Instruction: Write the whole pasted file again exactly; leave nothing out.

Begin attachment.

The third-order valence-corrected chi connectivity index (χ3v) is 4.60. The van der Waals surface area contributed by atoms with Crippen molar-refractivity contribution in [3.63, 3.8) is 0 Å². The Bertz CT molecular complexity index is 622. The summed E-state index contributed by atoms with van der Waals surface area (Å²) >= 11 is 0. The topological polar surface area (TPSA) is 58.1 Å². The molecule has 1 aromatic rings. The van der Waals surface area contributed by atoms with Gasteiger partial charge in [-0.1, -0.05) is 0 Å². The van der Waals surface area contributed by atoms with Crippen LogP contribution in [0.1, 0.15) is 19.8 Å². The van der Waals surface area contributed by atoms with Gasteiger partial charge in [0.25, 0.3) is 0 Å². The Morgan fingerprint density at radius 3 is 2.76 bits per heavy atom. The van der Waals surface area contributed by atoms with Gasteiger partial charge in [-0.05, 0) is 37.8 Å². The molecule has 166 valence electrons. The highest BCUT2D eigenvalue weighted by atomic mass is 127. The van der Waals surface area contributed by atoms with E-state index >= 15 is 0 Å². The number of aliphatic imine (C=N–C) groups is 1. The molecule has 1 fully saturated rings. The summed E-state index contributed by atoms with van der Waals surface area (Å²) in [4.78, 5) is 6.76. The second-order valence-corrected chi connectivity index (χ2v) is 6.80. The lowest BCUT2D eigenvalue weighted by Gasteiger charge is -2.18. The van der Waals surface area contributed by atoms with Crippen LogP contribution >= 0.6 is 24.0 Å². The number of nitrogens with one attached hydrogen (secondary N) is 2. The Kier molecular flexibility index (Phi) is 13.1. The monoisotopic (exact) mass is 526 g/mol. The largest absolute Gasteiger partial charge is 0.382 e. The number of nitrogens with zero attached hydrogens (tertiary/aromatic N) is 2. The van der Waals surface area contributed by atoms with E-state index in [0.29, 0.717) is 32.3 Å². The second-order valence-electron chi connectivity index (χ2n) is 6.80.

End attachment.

The third-order valence-corrected chi connectivity index (χ3v) is 4.60. The van der Waals surface area contributed by atoms with Crippen molar-refractivity contribution in [3.63, 3.8) is 0 Å². The Bertz CT molecular complexity index is 622. The summed E-state index contributed by atoms with van der Waals surface area (Å²) >= 11 is 0. The topological polar surface area (TPSA) is 58.1 Å². The molecule has 1 aromatic rings. The van der Waals surface area contributed by atoms with Gasteiger partial charge in [-0.1, -0.05) is 0 Å². The van der Waals surface area contributed by atoms with Crippen LogP contribution in [0.1, 0.15) is 19.8 Å². The van der Waals surface area contributed by atoms with Gasteiger partial charge in [0.25, 0.3) is 0 Å². The Morgan fingerprint density at radius 3 is 2.76 bits per heavy atom. The van der Waals surface area contributed by atoms with Gasteiger partial charge in [-0.05, 0) is 37.8 Å². The molecule has 166 valence electrons. The highest BCUT2D eigenvalue weighted by atomic mass is 127. The van der Waals surface area contributed by atoms with E-state index >= 15 is 0 Å². The number of aliphatic imine (C=N–C) groups is 1. The molecule has 1 fully saturated rings. The summed E-state index contributed by atoms with van der Waals surface area (Å²) in [4.78, 5) is 6.76. The second-order valence-corrected chi connectivity index (χ2v) is 6.80. The lowest BCUT2D eigenvalue weighted by Gasteiger charge is -2.18. The van der Waals surface area contributed by atoms with Crippen LogP contribution >= 0.6 is 24.0 Å². The number of nitrogens with one attached hydrogen (secondary N) is 2. The Kier molecular flexibility index (Phi) is 13.1. The monoisotopic (exact) mass is 526 g/mol. The largest absolute Gasteiger partial charge is 0.382 e. The number of nitrogens with zero attached hydrogens (tertiary/aromatic N) is 2. The van der Waals surface area contributed by atoms with E-state index in [0.29, 0.717) is 32.3 Å². The second-order valence-electron chi connectivity index (χ2n) is 6.80.